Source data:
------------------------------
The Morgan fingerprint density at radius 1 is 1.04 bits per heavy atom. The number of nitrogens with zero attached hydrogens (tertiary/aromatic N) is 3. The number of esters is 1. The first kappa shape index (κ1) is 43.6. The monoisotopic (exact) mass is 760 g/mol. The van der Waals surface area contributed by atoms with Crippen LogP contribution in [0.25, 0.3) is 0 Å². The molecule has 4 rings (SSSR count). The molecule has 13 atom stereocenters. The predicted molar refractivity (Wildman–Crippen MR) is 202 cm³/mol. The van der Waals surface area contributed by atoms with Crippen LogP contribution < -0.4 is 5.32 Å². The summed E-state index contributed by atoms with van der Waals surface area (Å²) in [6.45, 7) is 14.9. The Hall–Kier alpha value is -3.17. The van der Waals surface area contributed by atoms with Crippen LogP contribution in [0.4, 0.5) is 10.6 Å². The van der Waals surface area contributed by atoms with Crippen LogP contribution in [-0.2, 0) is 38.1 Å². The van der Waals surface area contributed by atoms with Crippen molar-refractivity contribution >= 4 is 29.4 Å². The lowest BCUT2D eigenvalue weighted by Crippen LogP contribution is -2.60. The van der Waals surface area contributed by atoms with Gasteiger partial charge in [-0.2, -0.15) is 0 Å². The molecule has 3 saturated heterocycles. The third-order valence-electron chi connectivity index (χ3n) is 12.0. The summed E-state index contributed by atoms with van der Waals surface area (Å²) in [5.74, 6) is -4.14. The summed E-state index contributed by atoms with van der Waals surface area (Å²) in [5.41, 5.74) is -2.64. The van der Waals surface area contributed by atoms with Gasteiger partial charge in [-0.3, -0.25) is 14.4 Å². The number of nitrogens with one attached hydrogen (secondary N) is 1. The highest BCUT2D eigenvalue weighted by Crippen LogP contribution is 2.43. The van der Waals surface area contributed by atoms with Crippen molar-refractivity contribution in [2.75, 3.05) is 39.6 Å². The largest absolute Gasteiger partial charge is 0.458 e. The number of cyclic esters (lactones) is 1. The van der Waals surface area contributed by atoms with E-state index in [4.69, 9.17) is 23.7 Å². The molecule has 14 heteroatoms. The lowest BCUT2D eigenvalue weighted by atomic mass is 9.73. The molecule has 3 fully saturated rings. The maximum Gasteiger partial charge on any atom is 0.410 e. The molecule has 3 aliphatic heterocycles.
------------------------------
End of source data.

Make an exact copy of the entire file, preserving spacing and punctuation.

The Morgan fingerprint density at radius 1 is 1.04 bits per heavy atom. The number of nitrogens with zero attached hydrogens (tertiary/aromatic N) is 3. The number of esters is 1. The first kappa shape index (κ1) is 43.6. The monoisotopic (exact) mass is 760 g/mol. The van der Waals surface area contributed by atoms with Crippen LogP contribution in [0.25, 0.3) is 0 Å². The molecule has 4 rings (SSSR count). The molecule has 13 atom stereocenters. The predicted molar refractivity (Wildman–Crippen MR) is 202 cm³/mol. The van der Waals surface area contributed by atoms with Crippen LogP contribution < -0.4 is 5.32 Å². The summed E-state index contributed by atoms with van der Waals surface area (Å²) in [6.45, 7) is 14.9. The Hall–Kier alpha value is -3.17. The van der Waals surface area contributed by atoms with Crippen LogP contribution in [0.4, 0.5) is 10.6 Å². The van der Waals surface area contributed by atoms with Crippen LogP contribution in [-0.2, 0) is 38.1 Å². The van der Waals surface area contributed by atoms with Crippen molar-refractivity contribution >= 4 is 29.4 Å². The lowest BCUT2D eigenvalue weighted by Crippen LogP contribution is -2.60. The van der Waals surface area contributed by atoms with Gasteiger partial charge in [-0.2, -0.15) is 0 Å². The molecule has 3 saturated heterocycles. The third-order valence-electron chi connectivity index (χ3n) is 12.0. The summed E-state index contributed by atoms with van der Waals surface area (Å²) in [5.74, 6) is -4.14. The summed E-state index contributed by atoms with van der Waals surface area (Å²) in [5.41, 5.74) is -2.64. The van der Waals surface area contributed by atoms with Gasteiger partial charge in [-0.3, -0.25) is 14.4 Å². The number of nitrogens with one attached hydrogen (secondary N) is 1. The highest BCUT2D eigenvalue weighted by Crippen LogP contribution is 2.43. The van der Waals surface area contributed by atoms with Crippen molar-refractivity contribution in [2.75, 3.05) is 39.6 Å². The largest absolute Gasteiger partial charge is 0.458 e. The number of cyclic esters (lactones) is 1. The van der Waals surface area contributed by atoms with E-state index in [4.69, 9.17) is 23.7 Å². The molecule has 14 heteroatoms. The lowest BCUT2D eigenvalue weighted by atomic mass is 9.73. The molecule has 3 fully saturated rings. The maximum Gasteiger partial charge on any atom is 0.410 e. The molecule has 3 aliphatic heterocycles.